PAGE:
Bone graft for dental implant

Bone graft for dental implant

Bone Graft for dental implant - Procedures before tooth implant placement

It is a natural phenomenon that after teeth have been removed or are missing for some time the bone that once supported the tooth root slowly resorbs away. Thus a bone graft for dental implant is often required to have sufficient bone to support the new implants. The bone resorption occurs faster when prolonged gum problems have been present or poorly fitting dentures are being worn. The result is that there is sometimes not enough bone to support implants. Surgical procedures for ridge preservation can be taken by an oral surgeon to help new bone growth, replacing your natural bone that has been lost over the years.

New bone growth in your upper / lower jaw bone?

When there is not enough bone present, it may be necessary to create new bone to fill in missing areas allowing dental implants to be fitted. A variety of techniques are available to do this and these are referred to as bone grafting.

The bone used in these situations may be specially treated donor material from a ‘Bone Bank’, a synthetic substitute, or grafted from areas in the mouth where there is some spare. In rare and special cases where larger amounts of bone are needed it is possible to graft bone from other places such as the hip or shin to the deficient area of the mouth. The area from which the bone is taken will regrow naturally.

How much does a bone graft for a dental implant cost?

Watch video showing bone loss in the jaw due to missing teeth

Video animation showing socket and ridge preservation with bone graft material. ​Material copyrighted by third parties, provided courtesy of  Gebrueder-betz

Bone grafting and duration of implant treatment.

Where the clinical conditions indicate that bone grafting is required to increase the amount of bone into which implants are placed it will generally increase the time taken to complete the treatment. Under routine circumstances where no bone grafting is required the implants are commonly ready to begin function between 3 and 6 months later. If the bone grafting can be undertaken at the same time that implants are placed, treatment is more likely to take 6 to 12 months. Where implant placement must be delayed until after maturation on the bone graft, overall treatment may take 12 to 18 months.

dental implant and bone grafting procedure

Guided tissue regeneration

A technique called ‘guided tissue regeneration’ has also shown considerable success where the amount of bone at the intended implant site is less than ideal. When a tooth is removed the hole in the gum remains for the first few weeks. Anyone who has lost a tooth of had an extraction knows that this generally heals uneventfully, and eventually you cannot tell where the tooth was.

The basic principle behind ‘guided tissue regeneration’ is that placing a special membrane over the extraction socket creates a layer above which the fast growing soft tissue cells are prevented from entering the bony socket. This allows the slower bone cells present beneath the membrane the extra time they need to fill the socket without competition for the soft tissues to occupy the same space.

The purpose of sinus augmentation

It is very common to find that the softer bone in the area above the upper back teeth (molars and sometimes premolars) is very shallow and not suitable for normal implant procedures. To solve this problem a procedure known as a ‘sinus augmentation’ or ‘sinus lift’ was developed.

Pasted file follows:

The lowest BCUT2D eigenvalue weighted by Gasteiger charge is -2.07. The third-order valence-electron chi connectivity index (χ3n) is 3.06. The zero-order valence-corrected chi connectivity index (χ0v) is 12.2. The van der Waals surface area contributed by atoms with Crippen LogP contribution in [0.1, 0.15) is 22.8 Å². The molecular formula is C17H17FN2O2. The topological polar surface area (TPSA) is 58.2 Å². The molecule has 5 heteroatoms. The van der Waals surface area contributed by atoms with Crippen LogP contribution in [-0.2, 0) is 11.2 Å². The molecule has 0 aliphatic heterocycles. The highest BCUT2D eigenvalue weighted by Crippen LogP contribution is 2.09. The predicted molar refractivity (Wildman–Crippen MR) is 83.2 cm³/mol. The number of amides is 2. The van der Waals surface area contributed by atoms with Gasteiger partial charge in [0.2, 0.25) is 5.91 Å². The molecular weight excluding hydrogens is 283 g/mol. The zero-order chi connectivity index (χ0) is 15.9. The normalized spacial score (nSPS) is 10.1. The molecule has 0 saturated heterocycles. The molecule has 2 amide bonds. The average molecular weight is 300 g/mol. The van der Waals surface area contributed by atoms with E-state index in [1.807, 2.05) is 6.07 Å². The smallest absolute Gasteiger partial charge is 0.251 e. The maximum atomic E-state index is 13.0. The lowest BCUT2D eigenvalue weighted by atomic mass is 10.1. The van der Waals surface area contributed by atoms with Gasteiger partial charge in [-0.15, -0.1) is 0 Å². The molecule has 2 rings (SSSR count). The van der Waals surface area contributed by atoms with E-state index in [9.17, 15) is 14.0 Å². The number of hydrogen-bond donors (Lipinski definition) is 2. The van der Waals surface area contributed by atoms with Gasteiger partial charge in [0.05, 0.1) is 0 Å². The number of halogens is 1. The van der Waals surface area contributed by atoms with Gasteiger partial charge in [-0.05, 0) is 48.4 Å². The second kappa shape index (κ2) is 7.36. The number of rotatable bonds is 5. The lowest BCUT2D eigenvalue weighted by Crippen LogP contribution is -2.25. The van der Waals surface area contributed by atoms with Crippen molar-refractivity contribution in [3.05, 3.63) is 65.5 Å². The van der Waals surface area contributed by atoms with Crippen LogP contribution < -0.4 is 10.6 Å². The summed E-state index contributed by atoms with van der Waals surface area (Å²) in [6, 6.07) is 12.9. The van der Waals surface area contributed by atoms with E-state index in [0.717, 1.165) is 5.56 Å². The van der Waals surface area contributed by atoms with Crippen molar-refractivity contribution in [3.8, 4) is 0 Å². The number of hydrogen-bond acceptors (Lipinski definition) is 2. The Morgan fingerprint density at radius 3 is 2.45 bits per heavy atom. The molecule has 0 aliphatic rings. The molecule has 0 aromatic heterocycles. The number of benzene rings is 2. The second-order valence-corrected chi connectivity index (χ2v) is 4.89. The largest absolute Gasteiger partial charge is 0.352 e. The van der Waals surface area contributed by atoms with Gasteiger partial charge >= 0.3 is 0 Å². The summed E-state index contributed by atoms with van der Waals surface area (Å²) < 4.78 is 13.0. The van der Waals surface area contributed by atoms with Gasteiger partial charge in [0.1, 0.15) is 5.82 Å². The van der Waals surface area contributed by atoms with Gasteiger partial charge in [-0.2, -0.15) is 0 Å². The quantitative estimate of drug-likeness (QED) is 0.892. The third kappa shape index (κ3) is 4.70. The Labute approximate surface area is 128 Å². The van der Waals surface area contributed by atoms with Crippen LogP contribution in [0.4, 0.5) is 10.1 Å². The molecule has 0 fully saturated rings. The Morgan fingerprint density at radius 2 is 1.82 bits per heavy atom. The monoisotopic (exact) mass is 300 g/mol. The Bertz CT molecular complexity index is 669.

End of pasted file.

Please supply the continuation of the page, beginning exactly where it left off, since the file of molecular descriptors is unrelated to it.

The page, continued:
Bone may be successfully grown in the sinus spaces above your upper back teeth allowing implants to be placed. Specially treated donor bone from a ‘Bone Bank’, synthetic bone substitutes, or bone grafted from other areas of the mouth or body is placed into these empty areas. Over a period of time this is replaced by new bone thus providing a bed into which implants can be fixed.

Video showing standard bone graft augmentation procedure

The animation shows the general procedure of bone augmention using the maxgraft® bonebuilder (here shown a typical atrophy in the lower jaw). The ridge is too thin for a secure implant placement, the bone defect requires both a horizontal and a vertical augmentation.Material copyrighted by third parties, provided courtesy of maxgraft® bonebuilder

Implant Placement and bone grafting

If the amount of bone overlying the sinus is adequate, some surgeons prefer to place the implants at the same time as the grafting procedures. Whatever type of bone is added to the sinus it must be left to mature before implants are placed or brought into function. If the implants are placed as a secondary procedure, (depending on the amount of bone being grown and the nature of the graft material used), they can be inserted after four to nine months, although occasionally it may be necessary to wait longer.

As with other bone grafting procedures the implants are left to become firmly attached to the bone. Commonly a slightly extended healing period is chosen with an average six to nine months before a denture or crown and bridgework are fitted. However, all bone grafting is unique to each individual and this information is for guidance only.

The dental implant and bone relationship

Whether you have had a bone graft procedure prior to your dental implant surgery or not there are some factors that influence the implant-bone relationship. This can be due to the bone quantity and quality. Bone has different characteristics depending on its location within the body. The diameter of the drilled implant site and depth of the drilled dental implant contribute to how much bone is lost surrounding the implant site. In most cases this should not concern the patient, however cheap, unrecognised dental implant systems or poor planning of the implant therapy can lead to more bone being lost and resulting problems with dental implant.

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